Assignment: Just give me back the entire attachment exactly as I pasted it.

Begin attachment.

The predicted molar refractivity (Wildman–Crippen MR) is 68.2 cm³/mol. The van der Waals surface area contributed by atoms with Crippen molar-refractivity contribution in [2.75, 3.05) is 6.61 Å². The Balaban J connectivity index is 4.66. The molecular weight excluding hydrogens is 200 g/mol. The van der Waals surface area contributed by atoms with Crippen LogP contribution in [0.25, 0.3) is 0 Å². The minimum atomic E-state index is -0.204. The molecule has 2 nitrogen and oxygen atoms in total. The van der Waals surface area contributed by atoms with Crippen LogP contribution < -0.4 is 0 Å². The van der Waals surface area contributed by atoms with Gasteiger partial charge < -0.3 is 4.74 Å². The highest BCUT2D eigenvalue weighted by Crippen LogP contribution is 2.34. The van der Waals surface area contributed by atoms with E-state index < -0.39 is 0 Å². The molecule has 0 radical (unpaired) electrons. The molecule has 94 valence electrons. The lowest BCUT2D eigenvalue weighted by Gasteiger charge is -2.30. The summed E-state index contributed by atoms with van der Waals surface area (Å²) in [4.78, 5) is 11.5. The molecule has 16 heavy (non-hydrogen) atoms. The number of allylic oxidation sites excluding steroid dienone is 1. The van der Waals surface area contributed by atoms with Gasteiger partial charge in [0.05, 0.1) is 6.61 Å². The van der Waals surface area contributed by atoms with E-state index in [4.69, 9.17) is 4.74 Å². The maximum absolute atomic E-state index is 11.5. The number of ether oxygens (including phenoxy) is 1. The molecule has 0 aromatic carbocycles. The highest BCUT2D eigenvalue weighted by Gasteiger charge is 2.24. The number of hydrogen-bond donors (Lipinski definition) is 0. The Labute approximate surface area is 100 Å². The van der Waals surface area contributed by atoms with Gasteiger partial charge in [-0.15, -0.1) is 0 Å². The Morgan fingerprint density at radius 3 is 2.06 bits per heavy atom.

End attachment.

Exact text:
The predicted molar refractivity (Wildman–Crippen MR) is 68.2 cm³/mol. The van der Waals surface area contributed by atoms with Crippen molar-refractivity contribution in [2.75, 3.05) is 6.61 Å². The Balaban J connectivity index is 4.66. The molecular weight excluding hydrogens is 200 g/mol. The van der Waals surface area contributed by atoms with Crippen LogP contribution in [0.25, 0.3) is 0 Å². The minimum atomic E-state index is -0.204. The molecule has 2 nitrogen and oxygen atoms in total. The van der Waals surface area contributed by atoms with Crippen LogP contribution < -0.4 is 0 Å². The van der Waals surface area contributed by atoms with Gasteiger partial charge < -0.3 is 4.74 Å². The highest BCUT2D eigenvalue weighted by Crippen LogP contribution is 2.34. The van der Waals surface area contributed by atoms with E-state index < -0.39 is 0 Å². The molecule has 0 radical (unpaired) electrons. The molecule has 94 valence electrons. The lowest BCUT2D eigenvalue weighted by Gasteiger charge is -2.30. The summed E-state index contributed by atoms with van der Waals surface area (Å²) in [4.78, 5) is 11.5. The molecule has 16 heavy (non-hydrogen) atoms. The number of allylic oxidation sites excluding steroid dienone is 1. The van der Waals surface area contributed by atoms with Gasteiger partial charge in [0.05, 0.1) is 6.61 Å². The van der Waals surface area contributed by atoms with E-state index in [4.69, 9.17) is 4.74 Å². The maximum absolute atomic E-state index is 11.5. The number of ether oxygens (including phenoxy) is 1. The molecule has 0 aromatic carbocycles. The highest BCUT2D eigenvalue weighted by Gasteiger charge is 2.24. The number of hydrogen-bond donors (Lipinski definition) is 0. The Labute approximate surface area is 100 Å². The van der Waals surface area contributed by atoms with Gasteiger partial charge in [-0.15, -0.1) is 0 Å². The Morgan fingerprint density at radius 3 is 2.06 bits per heavy atom.